A Merger

So, I finally got around to importing all of my blog posts from my old old blog.

Um, it’s EASY. No clue why I didn’t know it would be easy. The comments and everything came with it all.

So, if you’re interested in the stuff I used to do – which isn’t so different from the stuff I currently do – check out the archives.

Here are my personal favorites, just click on the pictures to check out the recipes:

Scones! The PERFECT recipe

Scones! The PERFECT recipe

 

Blood Orange Marmalade Recipe

Blood Orange Marmalade Recipe

I hope you all enjoy this fun step back in time!

The BEST sandwich loaf

I love bread of all kinds. Preferably fresh/hot out of the oven slathered with plenty of homemade butter. If it’s made from wheat, I probably will like it and eat way too much of it.

more white bread

all white flour sandwich loaf

My husband also loves bread. His absolute favorite food is the sandwich. It irks me to buy sandwich bread. So, I began the search for the perfect loaf of sandwich bread, the loaf that pleased both me and my husband.

The search was not very long or drawn out. One day I remembered my old standby from the days before No-Knead-Bread and I pulled out my old copy of the Joy of Cooking.

white sandwich bread

an all white flour loaf

The perfect sandwich loaf in our house needs to have a fine crumb, slice thin without falling apart, have a thin but crispy crust, stale slowly, and still be delicious. We found that the way to achieve all of this is to make an enriched bread dough. The milk (instead of just water), butter, and eggs all contribute to the texture as well as to keep the bread from going stale quickly. Also – for true sandwich bread (sorry No-Knead-Bread) – you need to knead the bread.

I want you to want me, I need you to knead me!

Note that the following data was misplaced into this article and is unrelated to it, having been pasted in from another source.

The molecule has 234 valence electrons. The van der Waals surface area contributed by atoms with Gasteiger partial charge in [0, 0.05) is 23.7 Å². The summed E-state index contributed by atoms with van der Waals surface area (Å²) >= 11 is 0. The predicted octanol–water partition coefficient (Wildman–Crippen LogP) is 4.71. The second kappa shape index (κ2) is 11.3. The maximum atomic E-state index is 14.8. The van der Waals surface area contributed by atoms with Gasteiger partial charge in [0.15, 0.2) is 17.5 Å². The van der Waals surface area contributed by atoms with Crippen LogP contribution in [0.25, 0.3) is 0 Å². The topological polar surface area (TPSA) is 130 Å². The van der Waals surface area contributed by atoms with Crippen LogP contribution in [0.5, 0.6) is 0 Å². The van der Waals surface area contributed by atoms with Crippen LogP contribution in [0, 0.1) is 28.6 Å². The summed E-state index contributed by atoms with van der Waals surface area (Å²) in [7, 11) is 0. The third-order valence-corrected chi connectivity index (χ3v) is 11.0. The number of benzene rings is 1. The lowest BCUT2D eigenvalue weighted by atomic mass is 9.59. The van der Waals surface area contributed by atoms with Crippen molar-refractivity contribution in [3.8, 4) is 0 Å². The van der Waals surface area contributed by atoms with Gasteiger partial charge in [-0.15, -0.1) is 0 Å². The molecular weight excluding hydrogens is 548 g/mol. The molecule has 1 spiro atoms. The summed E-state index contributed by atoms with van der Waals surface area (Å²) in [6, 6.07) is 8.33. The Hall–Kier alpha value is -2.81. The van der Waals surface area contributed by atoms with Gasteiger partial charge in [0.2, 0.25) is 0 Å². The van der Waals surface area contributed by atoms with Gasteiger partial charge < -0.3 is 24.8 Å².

Whole-Wheat Sandwich Bread
makes 2 loaves
adapted from the Joy of Cooking

4 t yeast
1/4 c. warm water water

2 eggs

1 cup milk
1 cup water
1 T salt
2 T sugar or honey
2T butter

2 1/2 c whole wheat flour
2 1/2 c white flour or bread flour

In a large mixing bowl combine 4 T yeast with 1/4 c warm water. Let yeast proof for 3-5 minutes. When the yeast is bubbly you’ll know its ready to get to work.

Add in 2 eggs and mix to combine the eggs and yeast mixture.

In a small pot, gently heat milk, water, salt, sugar or honey, and butter until it reaches about 100 degrees.

Slowly, so as not to scramble the eggs, mix the milk mixture into the yeast/egg mixture.

Add flour to the milk/yeast/egg mixture about 1/2 cup at a time. I always alternate between white and wheat. When you’ve got a mass of dough that holds together and is not too sticky, turn it out onto a floured work space. Knead the dough until it is smooth and elastic. This will probably take 5-10 minutes depending on how much white/whole wheat flour you use. Leave the dough on the counter or in a bowl and cover with a towel. Let the dough rise for about an hour until it is doubled in size.

Knead dough again for a few minutes. Cover and let rise until doubled. If you are pressed for time this second rise can be omitted, but it will make the texture of the bread much better. And honestly, my bread has never taken an hour to double in size.

Preheat the oven to 450 degrees. When doubled in size again, punch the dough down and divide in half. Shape each half into a loaf shape and drop into a loaf pan. Cover and leave to rise until the bread just crests about the edge of the pan. Put bread in the oven and bake for 10 minutes at 450, turn the oven down to 350 and bake for 30 more minutes.

When bread is done, turn it out of the loaf pan and let cool. You can check the loaf’s done-ness by tapping on the bottom: if it sounds hollow, it’s done. Slice it up and eat it up. Smear it with butter and devour an entire loaf in one sitting. Just remember that the hot loaf of bread will not slice well. It will crush. If you want nice slices for a sandwich, wait until the loaf has cooled.

Variations: rye flour can be used instead of whole wheat. An all white loaf is also really delicious. Instead of loaves of bread, shape the dough into rolls or hamburger buns or hot dog buns.

[As seen on Frugal Days, Sustainable Ways blog hop]